Editorial Review for STARWALLOW

The Prairies Book Review has published a 5-star review for the second book in The Riven Country Series. Find it also on Goodreads, Instagram, Twitter and Facebook. Needless to say, I’m delighted.

“Carrier has outdone herself as she returns with this heartwarming second installment in The Riven Country Series that plunges readers back into the world of her extraordinary characters’ lives.

The pain of losing Emily has not left Senga’s heart, but life has been kind to her otherwise: with a gentle, extraordinary man at her side, a close group of friends, and the quiet country life Senga is content. After getting an unexpected inheritance, Senga decides to see her old grandmother in Italy, but the trip will bring more than she hoped for. Meanwhile, the Berry place outlaws are back in their back-country hideout. An accident that deserves compassion bring them face to face with Senga. But will she be able to offer it?

Carrier efficiently builds an array of worlds, sketching both her present-day characters’ endearing worlds and the old Intriguing world of High Wolf with nuance and delicacy. Carrier’s diverse cast is beautifully rendered, and the connection between her characters is both contemplative and heartening. Senga’s inner turmoil is balanced with the quiet optimism she holds for life in general. Though readers don’t get to spend much time with High Wolf, he with his perception, insight, and compassion leaves a lasting impression.

This sweeping tale is as much a life story as it is a meditation on love, grief, and inspiration. Readers who love the first installment will find this one to be an absolute knockout.

A quiet and hopeful literary tale that marvelously explores the meaning of life, friendship, and family.

A treat for lovers of literary fiction.”

~The Prairies Book Review

Joys and Sorrows

STARWALLOW, the second book in my Riven Country series, is available on Amazon.com on June 21 in paperback and as e-book. I picked a strange time to release my first two novels. “Not getting any younger,” scrolled in the back of my mind, like a looping film clip. So! Carry on, doesn’t matter, I hear. The next installment takes up where The Riven Country of Senga Munro left off, with the folks in the Northern Wyoming Black Hills going about their lives with grit, forbearance, and, some grace. Travel is a theme. My short tag line reads: “. . . explores the distance between home and the travel necessary to come home to oneself.”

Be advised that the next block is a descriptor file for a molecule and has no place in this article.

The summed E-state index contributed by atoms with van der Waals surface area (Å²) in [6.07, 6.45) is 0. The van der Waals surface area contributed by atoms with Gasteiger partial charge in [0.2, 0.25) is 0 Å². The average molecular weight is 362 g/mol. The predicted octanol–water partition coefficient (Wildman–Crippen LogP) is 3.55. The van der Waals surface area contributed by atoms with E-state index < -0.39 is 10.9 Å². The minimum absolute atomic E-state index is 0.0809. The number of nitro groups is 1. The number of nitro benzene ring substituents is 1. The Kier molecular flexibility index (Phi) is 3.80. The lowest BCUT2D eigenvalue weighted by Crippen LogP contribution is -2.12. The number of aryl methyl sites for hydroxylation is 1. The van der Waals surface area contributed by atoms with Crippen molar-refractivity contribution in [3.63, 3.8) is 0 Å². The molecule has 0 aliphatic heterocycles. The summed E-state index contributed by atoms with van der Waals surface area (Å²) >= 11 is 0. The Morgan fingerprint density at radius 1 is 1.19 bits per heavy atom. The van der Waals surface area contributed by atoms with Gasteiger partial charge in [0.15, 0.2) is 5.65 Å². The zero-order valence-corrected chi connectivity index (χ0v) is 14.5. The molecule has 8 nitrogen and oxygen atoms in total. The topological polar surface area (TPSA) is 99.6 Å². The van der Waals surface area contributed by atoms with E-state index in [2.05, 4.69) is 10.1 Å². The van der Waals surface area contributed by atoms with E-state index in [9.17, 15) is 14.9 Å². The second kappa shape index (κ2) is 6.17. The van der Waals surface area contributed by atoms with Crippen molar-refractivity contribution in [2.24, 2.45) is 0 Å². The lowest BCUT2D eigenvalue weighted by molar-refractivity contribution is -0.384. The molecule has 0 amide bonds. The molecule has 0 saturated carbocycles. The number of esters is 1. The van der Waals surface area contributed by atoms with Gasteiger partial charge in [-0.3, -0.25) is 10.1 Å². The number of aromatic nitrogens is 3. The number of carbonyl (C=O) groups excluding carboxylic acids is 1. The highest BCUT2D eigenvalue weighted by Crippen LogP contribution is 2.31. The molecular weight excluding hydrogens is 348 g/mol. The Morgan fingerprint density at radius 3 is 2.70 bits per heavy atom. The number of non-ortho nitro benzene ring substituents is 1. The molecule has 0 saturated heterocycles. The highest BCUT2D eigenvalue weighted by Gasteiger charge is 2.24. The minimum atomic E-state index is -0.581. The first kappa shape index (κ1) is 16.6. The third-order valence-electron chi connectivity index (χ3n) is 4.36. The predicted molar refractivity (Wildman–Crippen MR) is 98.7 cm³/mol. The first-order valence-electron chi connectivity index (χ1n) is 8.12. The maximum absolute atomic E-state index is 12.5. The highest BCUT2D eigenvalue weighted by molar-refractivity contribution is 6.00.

My joy—and satisfaction—at completing this writing project is tempered by a deep sorrow. A highly anticipated visit by our distant grandchildren has been cancelled, due to the virus. They live in the mid-west, and all possible routes lead through areas of virus spread, i.e., eastern South Dakota, or Nebraska or Colorado; and the stats are rising in Missouri itself. I abhor letting people down, especially our son and grandchildren, so it’s doubly difficult. The assertion that we would like to, someday, be able to attend the kids’ graduations, weddings, etc., doesn’t cut it, I’m afraid, and we’re left with a hollow feeling of perhaps being too cautious. Reason cries no! Still. . .

Between Joy and Sorrow there lies a field, to paraphrase Rumi. I’ll meet you there. . .

Navigating the times, a raging river, are we headed for a Niagara’s Falls? Both/and inclusion insist we’re aboard a hardy Lifeboat and shall weather the rapids, to finally make our tenuous way toward the far shore. I must believe this. Our country, and the world, have faced adversity before, as well as revolutions of mind and heart. This particular Lifeboat is large enough for EVERYONE. May all beings be safe. May all beings be loved. May all beings be free.

It may not be coincidence that my novels feature a Louisiana man who chooses to live in Wyoming, where his skin color is rare. Gabe Belizaire, of blue-Black heritage, quotes W.C. Fields to a belligerent hunter: “It’s not what they call you, it’s what you answer to.” When I began writing this story six years ago, notions of white supremacy and its hurtful message slithered in like the proverbial snake in the garden. For a reason, I suppose.

Beyond the idea of good and the idea of evil there lies a field. I will meet you there. ~Rumi

May you stay safe, afloat and, keep breathing.